Japanese Garden

The term Japanese Garden is a Japanese style, can be found at private homes, in neighborhood or city parks, and at historical landmarks such as Buddhist temples, Shinto shrines and old castles. In Japanese culture, garden-making is a high art, intimately related to the linked arts of calligraphy and ink painting.

Japanese Gardens are very important to the Japanese. All of the gardens are representations of nature. The purpose of these gardens in to capture nature is the almost natural way, and do it with a touch of artistic feeling. The Japanese gardens, for the Japanese people, have an ancient history influenced by Shinto, Buddhist and Taoist philosophies. These philosophies are used in the creation of the Japanese Gardens so as to bring a spiritual sense to the gardens. The Buddhist influence makes the garden a quiet place, allowing people to look back and reflect upon themselves, or meditate. The presentation of each garden will include a plant that will help the visitor locate the various positions from which photographs were taken, but one may also take the tour by simply clicking on Tour the Garden. Other buttons lead to a longer history of each garden, a general bibliography, a glossary, an overview of the history of early garden design, and a section on the basic elements of Japanese gardens. Instead, the site is designed simply to provide the visitor with an opportunity to visit each garden, to move through or around it, to experience it through the medium of high-quality color images, and to learn something of its history. Winter is as much a garden season in Japan as spring. The Japanese refer to snow piled on the branches of trees as Sekku, or snow blossoms, and there is a lantern known as Yukimi that is named the snow viewing lantern. Even this season that represents the death of the garden is a vital one for our Japanese gardener, while our western gardener sulks until spring. Perhaps it is the eastern acceptance of death as a necessary component of the life cycle that separates the two gardeners.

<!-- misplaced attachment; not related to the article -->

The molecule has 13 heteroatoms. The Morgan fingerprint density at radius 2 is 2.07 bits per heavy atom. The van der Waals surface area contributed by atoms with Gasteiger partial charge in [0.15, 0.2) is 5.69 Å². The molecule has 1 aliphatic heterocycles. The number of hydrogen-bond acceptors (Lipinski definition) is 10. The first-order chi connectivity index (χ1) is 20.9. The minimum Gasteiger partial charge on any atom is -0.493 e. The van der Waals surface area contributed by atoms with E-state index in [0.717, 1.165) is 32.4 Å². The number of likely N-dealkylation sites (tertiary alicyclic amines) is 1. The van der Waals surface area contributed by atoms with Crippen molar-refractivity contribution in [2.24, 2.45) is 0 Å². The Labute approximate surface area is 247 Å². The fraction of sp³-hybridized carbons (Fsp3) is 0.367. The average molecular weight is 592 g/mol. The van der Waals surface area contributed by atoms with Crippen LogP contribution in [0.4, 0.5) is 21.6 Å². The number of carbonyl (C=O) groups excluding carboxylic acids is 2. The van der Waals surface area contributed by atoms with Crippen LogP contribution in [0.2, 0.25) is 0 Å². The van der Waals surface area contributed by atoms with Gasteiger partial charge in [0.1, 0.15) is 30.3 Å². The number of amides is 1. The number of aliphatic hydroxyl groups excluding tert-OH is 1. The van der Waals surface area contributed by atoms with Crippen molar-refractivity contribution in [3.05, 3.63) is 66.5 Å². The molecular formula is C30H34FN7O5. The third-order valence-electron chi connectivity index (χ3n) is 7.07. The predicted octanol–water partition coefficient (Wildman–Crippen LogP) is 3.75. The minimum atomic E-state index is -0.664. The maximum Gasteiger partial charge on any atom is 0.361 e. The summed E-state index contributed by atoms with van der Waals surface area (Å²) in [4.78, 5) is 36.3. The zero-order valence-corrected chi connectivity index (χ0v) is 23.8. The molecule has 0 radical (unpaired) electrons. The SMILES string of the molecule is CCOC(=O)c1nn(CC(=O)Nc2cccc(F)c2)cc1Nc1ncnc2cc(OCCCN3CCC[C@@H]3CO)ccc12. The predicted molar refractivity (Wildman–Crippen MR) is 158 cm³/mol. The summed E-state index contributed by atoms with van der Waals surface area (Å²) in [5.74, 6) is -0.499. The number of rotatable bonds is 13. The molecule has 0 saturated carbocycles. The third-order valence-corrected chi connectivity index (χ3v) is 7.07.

The Japanese garden is not truly a singular type despite the fact that certain rules apply to every garden. The gardens differ by setting and by use. A garden that seeks to re-create nature on a small-garden sized scale. Through its maker’s choice and placement of plants, it is meant to suggest the wildness of nature, a sense of motion, and the passage of time. Japanese gardens usually incorporate Shinto or Zen elements as well. Typical Japanese garden have at their center home from which the garden is viewed. In additional to residential architecture, depending on the archetype.